A few of us squeezed in a visit to Garnish Island later in the afternoon and it did not disappoint. Apart from the formal gardens, the Martello Tower on the island is now accessible and worth the effort of climbing up to it. Bryce House has been magnificently and faithfully restored and has a wonderful free guided tour. The group was joined by a few colleagues for the meal in Beara Lodge later that evening which concluded with an all too brief sing-song. Why is it that the singers only get going when the bus arrives?


Day 2 involved getting over 40 of us on the 10am ferry to Bere Island. No problem for leaders Kathleen and Leo Lowney who had every logistical detail sorted- even finding room for two of our cars to be ferried over as well. Leo’s deep local knowledge made for many interesting stops as we traversed the more difficult terrain of the island before stopping at Ardnakinna Lighthouse for our picnic. Once again, there are magnificent views across to Sheeps Head and Mizen. No wonder the Irish Times lists Ardnakinna as one of its top picnic spots on the coast. This was my first visit to Bere Island but it certainly won’t be my last. There is much to be seen on the eastern side of the island where the military fort is situated. Well done to the trip organisers and walk leaders for arranging two wonderful days walking. D. K.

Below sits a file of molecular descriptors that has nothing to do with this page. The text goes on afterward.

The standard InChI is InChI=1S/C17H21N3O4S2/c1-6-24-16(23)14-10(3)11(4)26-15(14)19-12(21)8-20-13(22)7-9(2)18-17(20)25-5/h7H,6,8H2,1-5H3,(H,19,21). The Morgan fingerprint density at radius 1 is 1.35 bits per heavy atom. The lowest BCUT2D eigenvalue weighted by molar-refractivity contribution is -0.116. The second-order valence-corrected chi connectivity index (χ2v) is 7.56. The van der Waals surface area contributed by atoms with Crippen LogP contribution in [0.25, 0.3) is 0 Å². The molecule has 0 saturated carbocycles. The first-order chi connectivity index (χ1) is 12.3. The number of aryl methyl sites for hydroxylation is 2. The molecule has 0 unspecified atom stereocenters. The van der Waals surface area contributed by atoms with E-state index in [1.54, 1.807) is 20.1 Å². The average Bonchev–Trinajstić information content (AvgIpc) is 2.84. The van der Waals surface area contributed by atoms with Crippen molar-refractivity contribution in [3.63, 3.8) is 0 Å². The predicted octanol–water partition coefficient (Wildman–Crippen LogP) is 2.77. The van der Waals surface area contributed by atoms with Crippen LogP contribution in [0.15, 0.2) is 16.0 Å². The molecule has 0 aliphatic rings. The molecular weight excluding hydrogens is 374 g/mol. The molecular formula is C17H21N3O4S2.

Put your trust in Kathleen and Leo Lowney! Recently they led almost 40 of us in a two-day outing. Like the best of generals they were lucky, picking perfect weather many months in advance.
We came under starter’s orders on Day 1 in a welcoming coffee house in Glengarriff. Two short walks followed in the nearby woods, and within sight of Lady Bantry’s view the group burst into spontaneous song. For most, Day 1 was a réamh-rá for our overseas adventure of Day 2.
Our mini cruise to Bere Island in such perfect conditions could have been to a sunny Greek isle. Our west end walk always in sight of the ocean, was uplifting. Our picnic was eaten with the sea to infinity, down below us. Climbing up the steep hill to the ruined Martello tower gave a worthy sense of achievement to our outing.